The Japanese Temple, Lumbini

‘Immediately after arriving in India, the Western Heaven, alone, in New Years of 1931, I started on a pilgrimage to Lord Buddha’s historical remains. Starting from Mt. Grdhrakuta in Rajgir, I made my pilgrimage to Buddha-Gaya , Sarnath, Kusinagar and finally to Lumbini, Nepal in February. Among these Lord Buddha’s historical remains, Mt. Grdhrakuta and Lumbini lay in extreme desolation. As a Buddha’s disciple, I could not stop my tears of grief and sorrow. I made a vow, with my spirit stirred up, to reconstruct Lord Buddha’s historical remains.’ – Nichidatsu Fujii

After a 13-hour bus ride from Kathmandu, Mark and I arrived for our first visit to the UNESCO World Heritage site Lumbini in southern Nepal, a pilgrimage site for Buddhists and the place where, in 563BC, Prince Siddhartha Gautama was born.
Mark is from Tibet, and his name isn’t Mark, but that’s another story. Mark was a guest at Star View and I accompanied him to the World Peace Pagoda for an overnight stay in the adjacent Japanese Temple, inside the Monastic Zone in Lumbini Park.
The Monastic Zone and Sacred Gardens are still undergoing construction. A walk through the park on a foggy February morning will take you past half-built towers of concrete and rebar rising above the trees, all black in the mist. The atmosphere is post-apocalyptic and totally silent.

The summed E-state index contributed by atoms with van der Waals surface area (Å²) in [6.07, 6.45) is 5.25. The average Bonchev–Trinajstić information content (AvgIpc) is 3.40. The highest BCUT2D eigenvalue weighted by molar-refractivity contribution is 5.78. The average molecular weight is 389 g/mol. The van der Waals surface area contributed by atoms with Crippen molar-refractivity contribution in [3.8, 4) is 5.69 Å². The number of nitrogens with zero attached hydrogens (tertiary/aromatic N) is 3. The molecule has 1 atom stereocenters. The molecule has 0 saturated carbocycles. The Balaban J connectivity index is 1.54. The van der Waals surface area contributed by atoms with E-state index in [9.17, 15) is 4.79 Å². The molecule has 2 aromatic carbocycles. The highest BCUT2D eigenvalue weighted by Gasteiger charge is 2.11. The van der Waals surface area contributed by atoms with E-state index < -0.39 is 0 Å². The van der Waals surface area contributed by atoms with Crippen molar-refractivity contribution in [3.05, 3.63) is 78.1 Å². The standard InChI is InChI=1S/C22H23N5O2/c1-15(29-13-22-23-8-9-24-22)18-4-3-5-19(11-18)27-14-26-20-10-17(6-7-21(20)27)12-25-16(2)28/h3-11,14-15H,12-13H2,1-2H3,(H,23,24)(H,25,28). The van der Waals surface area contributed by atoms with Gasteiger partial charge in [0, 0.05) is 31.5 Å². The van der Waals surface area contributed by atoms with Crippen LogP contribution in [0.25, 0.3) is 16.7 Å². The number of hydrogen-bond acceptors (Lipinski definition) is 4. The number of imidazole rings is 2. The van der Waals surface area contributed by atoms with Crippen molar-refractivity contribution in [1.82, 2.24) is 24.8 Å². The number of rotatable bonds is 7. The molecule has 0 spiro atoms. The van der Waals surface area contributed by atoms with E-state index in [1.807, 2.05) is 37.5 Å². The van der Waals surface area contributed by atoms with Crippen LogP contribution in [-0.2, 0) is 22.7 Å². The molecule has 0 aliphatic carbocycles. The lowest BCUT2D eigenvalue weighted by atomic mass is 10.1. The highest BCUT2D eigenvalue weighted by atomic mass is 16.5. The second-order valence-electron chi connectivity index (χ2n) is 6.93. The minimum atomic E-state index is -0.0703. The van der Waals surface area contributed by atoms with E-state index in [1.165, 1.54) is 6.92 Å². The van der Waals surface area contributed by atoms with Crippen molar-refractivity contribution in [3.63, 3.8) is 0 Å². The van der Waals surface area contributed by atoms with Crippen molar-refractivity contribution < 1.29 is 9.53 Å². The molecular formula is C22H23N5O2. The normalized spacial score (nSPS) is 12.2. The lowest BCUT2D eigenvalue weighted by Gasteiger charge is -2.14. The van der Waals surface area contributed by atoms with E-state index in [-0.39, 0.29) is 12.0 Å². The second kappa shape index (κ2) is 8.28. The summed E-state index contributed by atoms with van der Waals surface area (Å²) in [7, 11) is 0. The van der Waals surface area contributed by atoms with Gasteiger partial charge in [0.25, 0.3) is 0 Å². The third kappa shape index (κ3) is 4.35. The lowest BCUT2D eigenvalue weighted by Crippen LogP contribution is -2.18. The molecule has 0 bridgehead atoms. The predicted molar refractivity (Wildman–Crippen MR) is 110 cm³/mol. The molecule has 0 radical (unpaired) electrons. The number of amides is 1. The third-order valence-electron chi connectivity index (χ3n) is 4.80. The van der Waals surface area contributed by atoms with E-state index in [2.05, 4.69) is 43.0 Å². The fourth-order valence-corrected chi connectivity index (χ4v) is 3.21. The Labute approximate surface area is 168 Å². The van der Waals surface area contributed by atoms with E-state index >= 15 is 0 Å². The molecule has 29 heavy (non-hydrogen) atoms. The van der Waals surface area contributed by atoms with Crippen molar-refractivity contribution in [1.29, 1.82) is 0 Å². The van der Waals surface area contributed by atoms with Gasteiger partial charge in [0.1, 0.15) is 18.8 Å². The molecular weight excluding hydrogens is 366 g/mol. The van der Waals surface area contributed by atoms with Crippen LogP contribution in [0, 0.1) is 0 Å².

The World Peace Pagoda, Lumbini Park

I returned from my early morning walk, at about 6:30, to the Japanese Temple where we had arranged to stay for the night. Mark was drinking tea and telling some volunteers about how he’d come from Tibet to visit the site and meet the monk-in-residence. The monk was expected to return to the temple at 12pm. He arrived about 2pm. We asked if we could stay and were told we were welcome as volunteers for a night if we followed the programme – for overnighters that simply means attending prayer sessions twice a day, for two hours each time: 4:30am-6:30am & 4:30pm-6:30pm.

We left our belongings in a dormitory room (please wash your pillow case and sheets before leaving) and took our places in the temple for our first prayer session that afternoon. For two hours we chanted Na Mu Myo Ho Rengue Kyo while beating drums to keep the rhythm and stay synchronized: 1-2/1,2,3,4,5, 1-2/1,2,3,4,5/etc. It became awkwardly apparent after about 20 minutes that Mark has absolutely no sense of rhythm, and the lockstep groove attained by everyone else was continuously unsettled by Mark’s incessant clattering.
The food was fantastic; the atmosphere serene. It is a place for quiet meditation and contemplation; a place of healing, as one long-term volunteer told me.

The next morning we were up at 3:30am – when everyone must get up – and prepared to leave. Before we did Mark summoned the monk. Could he return after a few days and stay for a month? Despite his lack of coordination, Mark had decided to stay for a month and be a volunteer-in-residence.
I am now back in Bhaktapur. Mark has returned to Lumbini. I am happy for him that he has found a place of peace.